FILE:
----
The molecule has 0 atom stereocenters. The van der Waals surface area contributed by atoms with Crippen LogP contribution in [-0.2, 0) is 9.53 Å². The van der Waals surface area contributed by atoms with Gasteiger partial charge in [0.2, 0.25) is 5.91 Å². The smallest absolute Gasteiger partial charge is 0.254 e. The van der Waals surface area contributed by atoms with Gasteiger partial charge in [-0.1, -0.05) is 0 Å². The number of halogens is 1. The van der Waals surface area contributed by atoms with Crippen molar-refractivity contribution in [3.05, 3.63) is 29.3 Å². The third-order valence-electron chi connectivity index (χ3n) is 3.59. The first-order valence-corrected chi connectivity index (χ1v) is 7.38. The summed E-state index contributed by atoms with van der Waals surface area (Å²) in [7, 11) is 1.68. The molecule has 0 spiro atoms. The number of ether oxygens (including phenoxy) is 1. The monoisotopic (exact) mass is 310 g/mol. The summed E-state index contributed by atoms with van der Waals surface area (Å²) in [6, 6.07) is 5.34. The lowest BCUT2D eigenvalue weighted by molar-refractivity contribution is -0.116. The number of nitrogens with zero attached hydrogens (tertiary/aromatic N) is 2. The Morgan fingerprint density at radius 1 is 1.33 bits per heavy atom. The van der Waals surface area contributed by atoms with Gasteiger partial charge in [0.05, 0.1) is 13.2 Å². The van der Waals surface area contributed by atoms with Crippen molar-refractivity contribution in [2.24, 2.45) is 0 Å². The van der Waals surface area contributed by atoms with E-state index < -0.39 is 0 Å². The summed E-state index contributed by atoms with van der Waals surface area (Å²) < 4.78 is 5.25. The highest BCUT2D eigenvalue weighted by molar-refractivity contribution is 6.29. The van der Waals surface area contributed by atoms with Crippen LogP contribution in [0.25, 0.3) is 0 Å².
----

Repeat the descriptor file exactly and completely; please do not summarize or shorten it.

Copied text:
The molecule has 0 atom stereocenters. The van der Waals surface area contributed by atoms with Crippen LogP contribution in [-0.2, 0) is 9.53 Å². The van der Waals surface area contributed by atoms with Gasteiger partial charge in [0.2, 0.25) is 5.91 Å². The smallest absolute Gasteiger partial charge is 0.254 e. The van der Waals surface area contributed by atoms with Gasteiger partial charge in [-0.1, -0.05) is 0 Å². The number of halogens is 1. The van der Waals surface area contributed by atoms with Crippen molar-refractivity contribution in [3.05, 3.63) is 29.3 Å². The third-order valence-electron chi connectivity index (χ3n) is 3.59. The first-order valence-corrected chi connectivity index (χ1v) is 7.38. The summed E-state index contributed by atoms with van der Waals surface area (Å²) in [7, 11) is 1.68. The molecule has 0 spiro atoms. The number of ether oxygens (including phenoxy) is 1. The monoisotopic (exact) mass is 310 g/mol. The summed E-state index contributed by atoms with van der Waals surface area (Å²) in [6, 6.07) is 5.34. The lowest BCUT2D eigenvalue weighted by molar-refractivity contribution is -0.116. The number of nitrogens with zero attached hydrogens (tertiary/aromatic N) is 2. The Morgan fingerprint density at radius 1 is 1.33 bits per heavy atom. The van der Waals surface area contributed by atoms with Gasteiger partial charge in [0.05, 0.1) is 13.2 Å². The van der Waals surface area contributed by atoms with Crippen molar-refractivity contribution in [2.24, 2.45) is 0 Å². The van der Waals surface area contributed by atoms with E-state index < -0.39 is 0 Å². The summed E-state index contributed by atoms with van der Waals surface area (Å²) < 4.78 is 5.25. The highest BCUT2D eigenvalue weighted by molar-refractivity contribution is 6.29. The van der Waals surface area contributed by atoms with Crippen LogP contribution in [0.25, 0.3) is 0 Å².